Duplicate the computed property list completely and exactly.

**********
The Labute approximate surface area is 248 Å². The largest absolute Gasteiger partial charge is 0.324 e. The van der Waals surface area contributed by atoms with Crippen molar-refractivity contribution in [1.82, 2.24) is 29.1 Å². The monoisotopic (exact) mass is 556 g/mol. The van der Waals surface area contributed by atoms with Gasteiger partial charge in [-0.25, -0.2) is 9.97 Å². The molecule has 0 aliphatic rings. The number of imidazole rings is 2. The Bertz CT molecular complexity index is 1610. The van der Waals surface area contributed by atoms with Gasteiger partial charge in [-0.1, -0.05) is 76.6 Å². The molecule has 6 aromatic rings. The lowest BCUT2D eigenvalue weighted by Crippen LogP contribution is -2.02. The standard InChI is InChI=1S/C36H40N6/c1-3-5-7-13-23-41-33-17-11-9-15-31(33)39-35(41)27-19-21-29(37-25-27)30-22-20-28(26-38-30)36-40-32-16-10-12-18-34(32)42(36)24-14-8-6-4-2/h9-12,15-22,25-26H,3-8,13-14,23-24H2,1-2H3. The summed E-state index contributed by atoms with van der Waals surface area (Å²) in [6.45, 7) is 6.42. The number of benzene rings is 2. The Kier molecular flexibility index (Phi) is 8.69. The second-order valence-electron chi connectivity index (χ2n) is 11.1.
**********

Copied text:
The Labute approximate surface area is 248 Å². The largest absolute Gasteiger partial charge is 0.324 e. The van der Waals surface area contributed by atoms with Crippen molar-refractivity contribution in [1.82, 2.24) is 29.1 Å². The monoisotopic (exact) mass is 556 g/mol. The van der Waals surface area contributed by atoms with Gasteiger partial charge in [-0.25, -0.2) is 9.97 Å². The molecule has 0 aliphatic rings. The number of imidazole rings is 2. The Bertz CT molecular complexity index is 1610. The van der Waals surface area contributed by atoms with Gasteiger partial charge in [-0.1, -0.05) is 76.6 Å². The molecule has 6 aromatic rings. The lowest BCUT2D eigenvalue weighted by Crippen LogP contribution is -2.02. The standard InChI is InChI=1S/C36H40N6/c1-3-5-7-13-23-41-33-17-11-9-15-31(33)39-35(41)27-19-21-29(37-25-27)30-22-20-28(26-38-30)36-40-32-16-10-12-18-34(32)42(36)24-14-8-6-4-2/h9-12,15-22,25-26H,3-8,13-14,23-24H2,1-2H3. The summed E-state index contributed by atoms with van der Waals surface area (Å²) in [6.45, 7) is 6.42. The number of benzene rings is 2. The Kier molecular flexibility index (Phi) is 8.69. The second-order valence-electron chi connectivity index (χ2n) is 11.1.